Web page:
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I received this email from Cameron Von St. James today. I hope it’s o.k. to post the entire email because I think it’s just that important and much more poignant in Cameron’s voice:


I’m not sure if you remember, but I contacted you a while back about your blog. I wanted to reach back out to you and let you know about a campaign that my wife and I have put together with the help of the Mesothelioma Cancer Alliance.  September 26 is Mesothelioma Awareness Day, and we are trying to get 7200 voices talking and sharing about this rare cancer, to represent the 7200 hours that the average mesothelioma patient has to live. 

As my wife is a rare survivor of mesothelioma, this day obviously means a lot to us. We aren’t asking for time, money, or donations of any kind, just voices to spread the word about this awful, and sadly little known cancer.  I was hoping that you would help support our cause by posting a link to our campaign page on your blog, so that your readers can use their voices as well! 

Here is the link, please let me know what you think when you get a chance to take a look.  Your help would mean the world to us!

I read some of the blog and feel honored to be asked to place it in my blog. I don’t know too much about this type of cancer; however, I can certainly identify with some of the same experiences that all cancer patients go through. I am only too happy to lend my voice to spread the word about this cancer.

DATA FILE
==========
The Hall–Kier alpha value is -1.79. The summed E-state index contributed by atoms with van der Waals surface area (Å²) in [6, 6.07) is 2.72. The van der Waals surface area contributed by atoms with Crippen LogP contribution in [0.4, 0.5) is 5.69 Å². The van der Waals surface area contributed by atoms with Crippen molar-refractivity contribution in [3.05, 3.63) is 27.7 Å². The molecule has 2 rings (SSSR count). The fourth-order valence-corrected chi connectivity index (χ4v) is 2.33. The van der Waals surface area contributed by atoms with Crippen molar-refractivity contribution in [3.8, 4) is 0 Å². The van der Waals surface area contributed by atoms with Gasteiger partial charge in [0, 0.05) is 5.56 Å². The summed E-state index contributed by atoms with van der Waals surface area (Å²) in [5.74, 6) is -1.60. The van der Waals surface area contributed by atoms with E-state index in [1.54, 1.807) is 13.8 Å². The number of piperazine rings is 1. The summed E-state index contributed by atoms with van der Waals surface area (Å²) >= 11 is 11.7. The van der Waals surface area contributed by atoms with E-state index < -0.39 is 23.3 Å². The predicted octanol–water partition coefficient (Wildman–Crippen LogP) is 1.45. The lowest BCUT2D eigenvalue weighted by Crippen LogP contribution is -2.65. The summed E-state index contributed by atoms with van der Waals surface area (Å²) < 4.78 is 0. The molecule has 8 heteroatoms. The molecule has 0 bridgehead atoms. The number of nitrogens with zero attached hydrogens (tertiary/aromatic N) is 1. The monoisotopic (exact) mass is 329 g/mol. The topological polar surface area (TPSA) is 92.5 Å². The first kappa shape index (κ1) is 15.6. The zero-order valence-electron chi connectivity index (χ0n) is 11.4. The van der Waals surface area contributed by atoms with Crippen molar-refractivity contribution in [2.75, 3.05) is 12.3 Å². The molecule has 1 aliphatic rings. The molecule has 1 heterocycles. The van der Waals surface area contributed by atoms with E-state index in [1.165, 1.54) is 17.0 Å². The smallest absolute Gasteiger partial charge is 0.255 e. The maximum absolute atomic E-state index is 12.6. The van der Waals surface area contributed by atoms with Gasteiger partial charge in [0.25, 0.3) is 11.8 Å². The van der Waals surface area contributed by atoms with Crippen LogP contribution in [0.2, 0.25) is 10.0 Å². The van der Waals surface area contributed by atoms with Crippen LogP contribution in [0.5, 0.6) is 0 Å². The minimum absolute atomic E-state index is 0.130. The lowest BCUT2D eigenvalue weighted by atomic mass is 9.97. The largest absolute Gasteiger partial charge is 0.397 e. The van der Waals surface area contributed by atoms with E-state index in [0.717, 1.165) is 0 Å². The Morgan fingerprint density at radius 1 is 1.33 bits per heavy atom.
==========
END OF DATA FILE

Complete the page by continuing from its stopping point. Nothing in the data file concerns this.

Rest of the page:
So, to my readers, please go to the website above and share it with your family, friends, and acquaintances.

Thank you so much.

Note: Sorry, I don’t know how to put in the link so that it can be clicked, but please do not let that deter you from accessing a very inspiration blog on this subject.


article-2290831-188A3759000005DC-969_310x456I had forgotten that I started this draft in July and never finished, but I wanted to publish it anyway. Please note that I will have a more up-to-date blog very soon!

Some things haven’t changed with my trip to Alaska. While I still fight fatigue, I realize that there are times that I have more energy, that I feel almost “normal”.

And, I am still dealing with acid reflux. It is constant now, on a daily basis.  Even though I had this condition on and off after the last bout with cancer, I’m not sure exactly when this became an everyday thing.  I think it was several months after the surgery. So, I am even more careful with what I eat, when I eat and the amount. It feels like any little deviation can set it off.

There are times that I despair I will ever fully heal, that the acid reflux in the intestinal area might cause the tumor to return. Mind you, I have no scientific proof that this condition has anything to do with the cancer.  That doesn’t stop me from worrying.

And then I read Until I Say Good-Bye, by Susan Spencer-Wendel. She contacted amyotrophic lateral sclerosis (ALS), a.k.a. Lou Gehrig’s Disease, at age 44. This disease is irreversible and systemically destroys the nerves that control the muscles in the body. With a prognosis of one year of remaining health, she chose to live it with joy.

It put my fears and worries into perspective. More than that, it humbled me. Read the rest of this entry »

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